The Karen People’s Party (KPP) has formally submitted a proposal for constitutional reform with the object of making the State Chief Ministers elected by the people, rather than appointed by the government of the day, as is the case now.
Nant Khin Aye Oo, from the KPP, said: “The people know those who are good and intelligent in their own state. We want them to choose for themselves. We submit this treatise because we want a bottom-up approach. The people also want it. We are sharing their wish.”
Currently, Chief Ministers are directly appointed by the President and then ratified by Parliament. The current process was set in place by the 2008 constitution, which was drafted by the then military government.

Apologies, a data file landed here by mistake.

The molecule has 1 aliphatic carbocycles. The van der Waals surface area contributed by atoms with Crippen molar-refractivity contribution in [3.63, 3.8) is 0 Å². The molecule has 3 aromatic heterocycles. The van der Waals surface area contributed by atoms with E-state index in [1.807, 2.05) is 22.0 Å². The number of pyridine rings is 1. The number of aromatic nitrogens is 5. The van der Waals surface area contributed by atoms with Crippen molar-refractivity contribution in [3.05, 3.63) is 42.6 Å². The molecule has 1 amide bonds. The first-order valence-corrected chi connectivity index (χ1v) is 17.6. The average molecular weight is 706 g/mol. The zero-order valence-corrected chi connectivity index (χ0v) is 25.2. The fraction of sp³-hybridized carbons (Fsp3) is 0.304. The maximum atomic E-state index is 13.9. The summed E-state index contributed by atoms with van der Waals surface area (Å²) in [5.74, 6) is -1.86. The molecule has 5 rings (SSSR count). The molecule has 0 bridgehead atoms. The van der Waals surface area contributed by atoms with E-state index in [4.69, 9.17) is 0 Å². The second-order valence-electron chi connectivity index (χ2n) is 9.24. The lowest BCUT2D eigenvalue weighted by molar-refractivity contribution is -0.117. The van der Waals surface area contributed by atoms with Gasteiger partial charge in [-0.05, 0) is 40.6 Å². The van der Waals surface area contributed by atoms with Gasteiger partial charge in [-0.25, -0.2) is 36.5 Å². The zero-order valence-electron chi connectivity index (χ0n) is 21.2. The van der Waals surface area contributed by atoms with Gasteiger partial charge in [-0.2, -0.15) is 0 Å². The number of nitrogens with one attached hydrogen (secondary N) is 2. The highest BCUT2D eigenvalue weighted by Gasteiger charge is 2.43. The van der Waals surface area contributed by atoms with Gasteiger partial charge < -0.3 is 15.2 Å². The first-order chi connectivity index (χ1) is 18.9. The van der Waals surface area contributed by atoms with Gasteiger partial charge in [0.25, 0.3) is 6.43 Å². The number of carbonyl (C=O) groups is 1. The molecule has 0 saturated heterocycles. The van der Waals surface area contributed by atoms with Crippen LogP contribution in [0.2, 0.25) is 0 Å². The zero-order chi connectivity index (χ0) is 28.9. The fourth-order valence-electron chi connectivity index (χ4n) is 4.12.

U Ko Ni, a well-know lawyer in Ragoon, told Karen News: “To get the agreement of the military MPs, the Commander-in-Chief also has to agree. If the Commander-in-Chief doesn’t agree, the constitution cannot be amended. So, we need to agree on a number of decisions at the conference. These decisions will determine if the military can change it’s attitude. Electing Chief Ministers of states will then be possible.